John Updike’s obituary made the front page in his country’s paper of record late last month, and that master-architect of sensuous American sentences in English deserved no less. Who else would thought of saying that ‘the average book fits the human hand like a seductive nestling, a kiss of texture,’ and that ‘even an indifferently designed book feels like a better companion in bed than a humming, wire-trailing laptop’?
Higher on the same page on that day – only separated from the New York Times masthead by a picture of the new president – was this :
Bright Passage in Publishing: Authors Who Pay Their Way
. . . Booksellers, hobbled by the economic crisis, are struggling to lure readers. Almost all of the New York publishing houses are laying off editors and pinching pennies. Small bookstores are closing. Big chains are laying people off or exploring bankruptcy.
Meanwhile,there is one segment of the industry that is actually flourishing: capitalizing on the dream of would-be authors to see their work between covers, companies that charge writers and photographers to publish are growing rapidly at a time when many mainstream publishers are losing ground.
As traditional publishers look to prune their booklists and rely increasingly on blockbuster best sellers, self-publishing companies are ramping up their title counts and making money on books that sell as few as five copies, in part because the author, rather than the publisher, pays for things like cover design and printing costs.
In 2008, Author Solutions, which is based in Bloomington, Ind., and operates iUniverse as well as other print-on-demand imprints including AuthorHouse and Wordclay, published 13,000 titles, up 12 percent from the previous year.
This month, the company, which is owned by Bertram Capital, a private equity firm, bought a rival, Xlibris, expanding its profile in the fast-growing market. The combined company represented 19,000 titles in 2008, nearly six times more than Random House, the world’s largest publisher of consumer books, released last year.
The suitably worshipful obituary led me to take down from a clippings board in this study a yellowing page of the same newspaper in which, in ‘The End of Authorship‘, Updike growled about writers being turned into shallow thinkers and wordsmiths forced to give up writing time to make public appearances – to become a ‘kind of walking, talking advertisement for the book.’ The book, in its turn, is becoming just a ‘ticket to the lecture platform, or […] series of one-on-one orgies of personal access.’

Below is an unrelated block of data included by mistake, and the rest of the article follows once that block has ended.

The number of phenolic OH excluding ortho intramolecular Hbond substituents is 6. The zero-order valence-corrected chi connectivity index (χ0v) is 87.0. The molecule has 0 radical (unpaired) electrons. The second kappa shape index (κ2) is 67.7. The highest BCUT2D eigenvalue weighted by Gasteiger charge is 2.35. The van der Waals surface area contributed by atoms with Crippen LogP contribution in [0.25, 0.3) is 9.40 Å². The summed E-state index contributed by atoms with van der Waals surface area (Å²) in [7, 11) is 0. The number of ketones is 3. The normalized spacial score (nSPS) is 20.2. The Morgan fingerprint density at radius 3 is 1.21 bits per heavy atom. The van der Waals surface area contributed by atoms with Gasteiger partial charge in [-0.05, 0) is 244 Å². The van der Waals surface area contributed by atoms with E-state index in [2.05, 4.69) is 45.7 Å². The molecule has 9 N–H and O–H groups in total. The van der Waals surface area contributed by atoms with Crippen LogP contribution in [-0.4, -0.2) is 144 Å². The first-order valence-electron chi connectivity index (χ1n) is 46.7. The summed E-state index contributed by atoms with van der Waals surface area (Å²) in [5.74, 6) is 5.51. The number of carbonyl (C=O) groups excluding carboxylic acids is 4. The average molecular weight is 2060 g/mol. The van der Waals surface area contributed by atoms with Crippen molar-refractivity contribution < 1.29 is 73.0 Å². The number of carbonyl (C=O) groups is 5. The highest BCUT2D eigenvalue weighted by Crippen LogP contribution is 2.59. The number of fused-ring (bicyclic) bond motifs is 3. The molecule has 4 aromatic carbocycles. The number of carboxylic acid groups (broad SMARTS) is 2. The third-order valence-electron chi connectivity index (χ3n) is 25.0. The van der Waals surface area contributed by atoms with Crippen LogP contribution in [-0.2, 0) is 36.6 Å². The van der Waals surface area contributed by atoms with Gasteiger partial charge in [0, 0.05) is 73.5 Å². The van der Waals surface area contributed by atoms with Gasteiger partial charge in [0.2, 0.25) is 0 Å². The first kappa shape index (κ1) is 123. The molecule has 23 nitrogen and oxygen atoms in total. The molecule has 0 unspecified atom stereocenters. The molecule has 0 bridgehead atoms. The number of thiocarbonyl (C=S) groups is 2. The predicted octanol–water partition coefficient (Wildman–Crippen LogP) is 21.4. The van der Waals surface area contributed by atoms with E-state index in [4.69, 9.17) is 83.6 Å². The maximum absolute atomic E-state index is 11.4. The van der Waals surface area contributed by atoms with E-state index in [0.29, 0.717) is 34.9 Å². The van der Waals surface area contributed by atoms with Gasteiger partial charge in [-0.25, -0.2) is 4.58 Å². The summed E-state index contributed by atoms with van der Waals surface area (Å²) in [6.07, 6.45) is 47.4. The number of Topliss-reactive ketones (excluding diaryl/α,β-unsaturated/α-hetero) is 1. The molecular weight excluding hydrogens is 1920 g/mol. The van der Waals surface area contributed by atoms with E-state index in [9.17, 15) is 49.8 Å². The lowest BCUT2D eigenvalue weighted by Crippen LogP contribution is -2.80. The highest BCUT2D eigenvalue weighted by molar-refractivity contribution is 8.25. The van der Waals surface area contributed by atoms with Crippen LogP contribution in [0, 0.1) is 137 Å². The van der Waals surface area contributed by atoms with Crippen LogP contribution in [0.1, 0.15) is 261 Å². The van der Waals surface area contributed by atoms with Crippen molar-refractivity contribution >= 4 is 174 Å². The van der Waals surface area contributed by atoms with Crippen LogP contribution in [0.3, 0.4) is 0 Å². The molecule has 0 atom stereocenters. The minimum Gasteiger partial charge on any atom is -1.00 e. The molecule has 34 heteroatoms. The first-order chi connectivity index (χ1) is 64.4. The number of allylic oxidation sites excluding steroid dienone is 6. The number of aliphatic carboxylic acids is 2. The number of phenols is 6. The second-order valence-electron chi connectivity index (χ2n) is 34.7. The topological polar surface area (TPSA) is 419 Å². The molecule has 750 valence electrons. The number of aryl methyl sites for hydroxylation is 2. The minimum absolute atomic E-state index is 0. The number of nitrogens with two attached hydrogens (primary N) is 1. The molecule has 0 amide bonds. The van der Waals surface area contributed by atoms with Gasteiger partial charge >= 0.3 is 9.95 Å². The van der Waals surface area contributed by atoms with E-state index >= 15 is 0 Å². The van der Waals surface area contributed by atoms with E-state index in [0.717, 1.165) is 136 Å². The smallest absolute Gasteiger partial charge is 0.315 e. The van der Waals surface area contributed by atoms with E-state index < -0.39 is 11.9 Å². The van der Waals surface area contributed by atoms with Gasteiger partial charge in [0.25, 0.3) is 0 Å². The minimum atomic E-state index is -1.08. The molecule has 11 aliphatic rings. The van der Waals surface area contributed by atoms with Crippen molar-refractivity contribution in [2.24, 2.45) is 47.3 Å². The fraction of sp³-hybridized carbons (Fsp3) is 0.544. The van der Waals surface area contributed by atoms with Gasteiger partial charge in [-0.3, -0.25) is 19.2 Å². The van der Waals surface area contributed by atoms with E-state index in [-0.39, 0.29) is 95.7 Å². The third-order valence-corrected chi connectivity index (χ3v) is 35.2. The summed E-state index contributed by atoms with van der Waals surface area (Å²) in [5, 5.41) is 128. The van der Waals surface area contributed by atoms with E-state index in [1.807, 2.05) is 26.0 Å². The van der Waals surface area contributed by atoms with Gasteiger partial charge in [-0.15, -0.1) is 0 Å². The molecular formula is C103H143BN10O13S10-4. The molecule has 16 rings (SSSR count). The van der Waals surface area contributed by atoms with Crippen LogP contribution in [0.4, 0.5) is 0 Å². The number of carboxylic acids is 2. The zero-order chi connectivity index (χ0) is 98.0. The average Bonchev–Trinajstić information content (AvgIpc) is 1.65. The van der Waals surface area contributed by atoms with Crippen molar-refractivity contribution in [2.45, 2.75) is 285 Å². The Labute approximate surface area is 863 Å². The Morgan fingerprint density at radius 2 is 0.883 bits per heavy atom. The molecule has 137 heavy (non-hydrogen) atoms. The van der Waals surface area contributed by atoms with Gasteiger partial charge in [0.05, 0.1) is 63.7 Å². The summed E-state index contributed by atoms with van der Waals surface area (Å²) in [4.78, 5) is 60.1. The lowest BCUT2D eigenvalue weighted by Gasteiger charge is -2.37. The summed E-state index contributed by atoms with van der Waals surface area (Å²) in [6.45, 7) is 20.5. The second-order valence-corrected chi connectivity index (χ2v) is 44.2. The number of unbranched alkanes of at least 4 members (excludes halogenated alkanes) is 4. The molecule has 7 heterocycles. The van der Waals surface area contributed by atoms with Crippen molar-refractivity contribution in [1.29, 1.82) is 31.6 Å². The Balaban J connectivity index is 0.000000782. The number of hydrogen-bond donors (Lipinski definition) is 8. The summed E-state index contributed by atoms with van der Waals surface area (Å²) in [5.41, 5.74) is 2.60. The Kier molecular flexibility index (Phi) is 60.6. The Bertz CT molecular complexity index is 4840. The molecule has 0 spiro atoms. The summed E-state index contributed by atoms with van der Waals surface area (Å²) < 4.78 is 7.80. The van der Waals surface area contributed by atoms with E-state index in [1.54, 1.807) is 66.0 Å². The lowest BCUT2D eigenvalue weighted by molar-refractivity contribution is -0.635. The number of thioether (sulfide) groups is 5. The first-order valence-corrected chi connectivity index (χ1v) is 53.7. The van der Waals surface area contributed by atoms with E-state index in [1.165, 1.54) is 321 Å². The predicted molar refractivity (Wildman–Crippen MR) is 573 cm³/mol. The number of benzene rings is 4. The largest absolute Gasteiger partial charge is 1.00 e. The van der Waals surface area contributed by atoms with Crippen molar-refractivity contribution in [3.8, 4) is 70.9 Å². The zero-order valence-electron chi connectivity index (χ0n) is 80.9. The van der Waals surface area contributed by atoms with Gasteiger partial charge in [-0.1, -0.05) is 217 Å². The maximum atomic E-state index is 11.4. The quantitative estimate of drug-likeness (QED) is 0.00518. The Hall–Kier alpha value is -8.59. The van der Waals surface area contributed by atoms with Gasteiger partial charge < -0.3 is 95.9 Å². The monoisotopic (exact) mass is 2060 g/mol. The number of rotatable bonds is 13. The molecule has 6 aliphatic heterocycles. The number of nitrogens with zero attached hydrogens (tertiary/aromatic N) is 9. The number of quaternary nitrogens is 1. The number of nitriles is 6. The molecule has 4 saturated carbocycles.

He blamed the digital revolution for these evils – though presumably, for the magnification and acceleration of developments that began earlier, with the corporatisation of book publishing. But the publishing article that shared a page with his life story made me wonder whether a younger and less tired version of himself mightn’t have spotted more opportunities than cracks of doom in the changes blasting through writing and journalism.
Surely he would have realised that the digitisation of texts has strikingly different facets – among the most positive of these, the possibility – if it is still only that — that writers can use it to take control of their own literary destinies?
One of the best-known scraps of Manhattan literary lore is that Updike was that strangest animal among literary scribes – someone actually interested and exceptionally shrewd in financial negotiations. In his long career, he is said to have never needed an agent’s help.
If he were twenty-five years old in 2006, the year he wrote his fine anti-electronic rant, I’d guess that he might be a trailblazer for writers like this model of independence – or is she self-confidence and wildness run enviably amok? – in the music business:
[Neko] Case courts surprises in her music but not in the commerce behind it. She was cast on — and then cast herself on — her own devices for so long that when it comes to business, she has insisted on complete independence.
She has recently turned down major-label overtures (“And I’m so glad that Elektra, for example, didn’t come to me early on with an offer,” she says), retains all the rights to her songs and has never made a publishing deal. She does share revenues with Rigby, the guitarist. “Paul really helps me compose my music,” she says, “he always knows which chords to use when.” Otherwise she retains artistic and financial control of her productions. What are those revenues? Well, in her best year, 2006, when “Fox Confessor” was released and she had an extensive tour to go along with it, she had gross revenues of about $360,000. Of that figure, she says, about $320,000 went for professional expenses — equipment, transportation, the band’s pay and so forth.
Whatever she has, I hope it’s something like a virus that writers can catch. ‘We’re a collection of whipped dogs,’ said one novelist, scanning the glum, hopeless faces around him in a meeting of a California branch of the American Authors Guild that I heard about, not long ago.